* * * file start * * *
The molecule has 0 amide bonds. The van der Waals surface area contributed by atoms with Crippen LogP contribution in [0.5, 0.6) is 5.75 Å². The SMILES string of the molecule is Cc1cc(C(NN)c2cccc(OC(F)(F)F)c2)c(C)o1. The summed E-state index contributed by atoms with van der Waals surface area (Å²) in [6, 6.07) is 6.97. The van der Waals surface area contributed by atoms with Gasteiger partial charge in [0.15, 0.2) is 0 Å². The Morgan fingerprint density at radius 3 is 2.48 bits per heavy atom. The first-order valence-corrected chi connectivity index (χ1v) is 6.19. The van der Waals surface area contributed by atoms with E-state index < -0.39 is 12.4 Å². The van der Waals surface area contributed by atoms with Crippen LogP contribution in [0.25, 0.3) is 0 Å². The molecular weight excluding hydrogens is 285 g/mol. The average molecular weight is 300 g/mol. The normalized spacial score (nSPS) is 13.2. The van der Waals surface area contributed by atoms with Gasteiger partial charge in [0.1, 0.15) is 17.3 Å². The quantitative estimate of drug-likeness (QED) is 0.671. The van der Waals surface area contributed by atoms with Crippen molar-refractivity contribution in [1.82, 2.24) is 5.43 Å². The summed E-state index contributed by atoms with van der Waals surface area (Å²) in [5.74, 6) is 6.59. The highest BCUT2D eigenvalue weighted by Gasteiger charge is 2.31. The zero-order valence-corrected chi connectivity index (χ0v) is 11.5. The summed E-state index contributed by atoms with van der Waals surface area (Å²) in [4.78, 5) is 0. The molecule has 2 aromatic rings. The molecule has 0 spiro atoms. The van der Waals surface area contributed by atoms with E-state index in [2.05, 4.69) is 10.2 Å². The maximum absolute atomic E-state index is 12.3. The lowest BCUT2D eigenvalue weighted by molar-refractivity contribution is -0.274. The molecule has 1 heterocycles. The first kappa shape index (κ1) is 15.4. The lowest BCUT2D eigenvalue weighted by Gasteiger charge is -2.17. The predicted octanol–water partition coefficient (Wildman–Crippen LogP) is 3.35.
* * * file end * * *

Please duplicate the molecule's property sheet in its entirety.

The molecule has 0 amide bonds. The van der Waals surface area contributed by atoms with Crippen LogP contribution in [0.5, 0.6) is 5.75 Å². The SMILES string of the molecule is Cc1cc(C(NN)c2cccc(OC(F)(F)F)c2)c(C)o1. The summed E-state index contributed by atoms with van der Waals surface area (Å²) in [6, 6.07) is 6.97. The van der Waals surface area contributed by atoms with Gasteiger partial charge in [0.15, 0.2) is 0 Å². The Morgan fingerprint density at radius 3 is 2.48 bits per heavy atom. The first-order valence-corrected chi connectivity index (χ1v) is 6.19. The van der Waals surface area contributed by atoms with E-state index < -0.39 is 12.4 Å². The van der Waals surface area contributed by atoms with Crippen LogP contribution in [0.25, 0.3) is 0 Å². The molecular weight excluding hydrogens is 285 g/mol. The average molecular weight is 300 g/mol. The normalized spacial score (nSPS) is 13.2. The van der Waals surface area contributed by atoms with Gasteiger partial charge in [0.1, 0.15) is 17.3 Å². The quantitative estimate of drug-likeness (QED) is 0.671. The van der Waals surface area contributed by atoms with Crippen molar-refractivity contribution in [1.82, 2.24) is 5.43 Å². The summed E-state index contributed by atoms with van der Waals surface area (Å²) in [5.74, 6) is 6.59. The highest BCUT2D eigenvalue weighted by Gasteiger charge is 2.31. The zero-order valence-corrected chi connectivity index (χ0v) is 11.5. The summed E-state index contributed by atoms with van der Waals surface area (Å²) in [4.78, 5) is 0. The molecule has 2 aromatic rings. The molecule has 0 spiro atoms. The van der Waals surface area contributed by atoms with E-state index in [2.05, 4.69) is 10.2 Å². The maximum absolute atomic E-state index is 12.3. The lowest BCUT2D eigenvalue weighted by molar-refractivity contribution is -0.274. The molecule has 1 heterocycles. The first kappa shape index (κ1) is 15.4. The lowest BCUT2D eigenvalue weighted by Gasteiger charge is -2.17. The predicted octanol–water partition coefficient (Wildman–Crippen LogP) is 3.35.